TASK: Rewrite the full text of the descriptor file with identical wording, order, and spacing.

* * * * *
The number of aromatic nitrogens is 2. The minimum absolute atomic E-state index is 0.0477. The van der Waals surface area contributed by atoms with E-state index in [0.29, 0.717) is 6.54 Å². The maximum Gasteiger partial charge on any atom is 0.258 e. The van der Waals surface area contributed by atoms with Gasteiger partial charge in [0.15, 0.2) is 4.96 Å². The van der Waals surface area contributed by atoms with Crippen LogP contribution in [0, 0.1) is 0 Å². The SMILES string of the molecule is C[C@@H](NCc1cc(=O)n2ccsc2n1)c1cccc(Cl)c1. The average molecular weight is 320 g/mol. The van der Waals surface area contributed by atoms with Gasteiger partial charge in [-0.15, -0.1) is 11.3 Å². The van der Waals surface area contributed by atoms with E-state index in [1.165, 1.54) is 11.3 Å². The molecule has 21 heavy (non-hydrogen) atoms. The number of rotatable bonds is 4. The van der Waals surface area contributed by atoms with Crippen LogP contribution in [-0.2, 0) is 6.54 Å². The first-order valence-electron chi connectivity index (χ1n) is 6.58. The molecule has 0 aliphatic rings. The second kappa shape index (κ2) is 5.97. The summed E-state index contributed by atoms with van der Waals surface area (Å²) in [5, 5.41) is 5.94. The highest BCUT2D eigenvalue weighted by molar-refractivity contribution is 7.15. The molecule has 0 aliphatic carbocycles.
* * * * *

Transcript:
The number of aromatic nitrogens is 2. The minimum absolute atomic E-state index is 0.0477. The van der Waals surface area contributed by atoms with E-state index in [0.29, 0.717) is 6.54 Å². The maximum Gasteiger partial charge on any atom is 0.258 e. The van der Waals surface area contributed by atoms with Gasteiger partial charge in [0.15, 0.2) is 4.96 Å². The van der Waals surface area contributed by atoms with Crippen LogP contribution in [0, 0.1) is 0 Å². The SMILES string of the molecule is C[C@@H](NCc1cc(=O)n2ccsc2n1)c1cccc(Cl)c1. The average molecular weight is 320 g/mol. The van der Waals surface area contributed by atoms with Gasteiger partial charge in [-0.15, -0.1) is 11.3 Å². The van der Waals surface area contributed by atoms with E-state index in [1.165, 1.54) is 11.3 Å². The molecule has 21 heavy (non-hydrogen) atoms. The number of rotatable bonds is 4. The van der Waals surface area contributed by atoms with Crippen LogP contribution in [-0.2, 0) is 6.54 Å². The first-order valence-electron chi connectivity index (χ1n) is 6.58. The molecule has 0 aliphatic rings. The second kappa shape index (κ2) is 5.97. The summed E-state index contributed by atoms with van der Waals surface area (Å²) in [5, 5.41) is 5.94. The highest BCUT2D eigenvalue weighted by molar-refractivity contribution is 7.15. The molecule has 0 aliphatic carbocycles.